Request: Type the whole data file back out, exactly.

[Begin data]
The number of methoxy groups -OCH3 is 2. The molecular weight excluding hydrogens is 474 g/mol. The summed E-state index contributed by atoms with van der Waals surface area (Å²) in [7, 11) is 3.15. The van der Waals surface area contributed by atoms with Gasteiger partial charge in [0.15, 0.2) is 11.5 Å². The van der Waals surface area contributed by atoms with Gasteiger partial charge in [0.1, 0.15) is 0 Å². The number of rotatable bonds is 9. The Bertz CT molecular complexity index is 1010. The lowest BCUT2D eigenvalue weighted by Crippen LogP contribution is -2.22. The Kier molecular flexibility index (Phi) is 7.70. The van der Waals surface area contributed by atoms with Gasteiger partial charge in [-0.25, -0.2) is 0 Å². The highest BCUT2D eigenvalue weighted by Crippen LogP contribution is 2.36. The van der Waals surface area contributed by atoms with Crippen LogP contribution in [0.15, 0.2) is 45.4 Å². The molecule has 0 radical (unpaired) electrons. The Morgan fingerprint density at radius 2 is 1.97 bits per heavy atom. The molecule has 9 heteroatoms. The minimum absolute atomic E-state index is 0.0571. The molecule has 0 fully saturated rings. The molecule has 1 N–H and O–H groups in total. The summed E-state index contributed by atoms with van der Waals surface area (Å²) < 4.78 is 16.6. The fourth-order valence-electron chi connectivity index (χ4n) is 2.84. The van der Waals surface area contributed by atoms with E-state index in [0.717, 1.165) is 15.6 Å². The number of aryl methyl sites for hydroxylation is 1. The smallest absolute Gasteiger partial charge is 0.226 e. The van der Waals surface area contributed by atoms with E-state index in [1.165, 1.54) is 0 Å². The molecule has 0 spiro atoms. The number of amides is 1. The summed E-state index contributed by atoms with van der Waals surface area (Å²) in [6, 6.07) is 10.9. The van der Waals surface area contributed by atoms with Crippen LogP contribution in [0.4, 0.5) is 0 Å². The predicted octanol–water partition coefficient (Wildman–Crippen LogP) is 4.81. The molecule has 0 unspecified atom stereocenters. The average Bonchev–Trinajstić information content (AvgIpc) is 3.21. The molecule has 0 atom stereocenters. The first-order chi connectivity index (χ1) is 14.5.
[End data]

The number of methoxy groups -OCH3 is 2. The molecular weight excluding hydrogens is 474 g/mol. The summed E-state index contributed by atoms with van der Waals surface area (Å²) in [7, 11) is 3.15. The van der Waals surface area contributed by atoms with Gasteiger partial charge in [0.15, 0.2) is 11.5 Å². The van der Waals surface area contributed by atoms with Gasteiger partial charge in [0.1, 0.15) is 0 Å². The number of rotatable bonds is 9. The Bertz CT molecular complexity index is 1010. The lowest BCUT2D eigenvalue weighted by Crippen LogP contribution is -2.22. The Kier molecular flexibility index (Phi) is 7.70. The van der Waals surface area contributed by atoms with Gasteiger partial charge in [-0.25, -0.2) is 0 Å². The highest BCUT2D eigenvalue weighted by Crippen LogP contribution is 2.36. The van der Waals surface area contributed by atoms with Crippen LogP contribution in [0.15, 0.2) is 45.4 Å². The molecule has 0 radical (unpaired) electrons. The Morgan fingerprint density at radius 2 is 1.97 bits per heavy atom. The molecule has 9 heteroatoms. The minimum absolute atomic E-state index is 0.0571. The molecule has 0 fully saturated rings. The molecule has 1 N–H and O–H groups in total. The summed E-state index contributed by atoms with van der Waals surface area (Å²) < 4.78 is 16.6. The fourth-order valence-electron chi connectivity index (χ4n) is 2.84. The van der Waals surface area contributed by atoms with E-state index in [0.717, 1.165) is 15.6 Å². The number of aryl methyl sites for hydroxylation is 1. The smallest absolute Gasteiger partial charge is 0.226 e. The van der Waals surface area contributed by atoms with E-state index in [1.165, 1.54) is 0 Å². The molecule has 0 spiro atoms. The number of amides is 1. The summed E-state index contributed by atoms with van der Waals surface area (Å²) in [6, 6.07) is 10.9. The van der Waals surface area contributed by atoms with Crippen LogP contribution in [0.4, 0.5) is 0 Å². The predicted octanol–water partition coefficient (Wildman–Crippen LogP) is 4.81. The molecule has 0 unspecified atom stereocenters. The average Bonchev–Trinajstić information content (AvgIpc) is 3.21. The molecule has 0 atom stereocenters. The first-order chi connectivity index (χ1) is 14.5.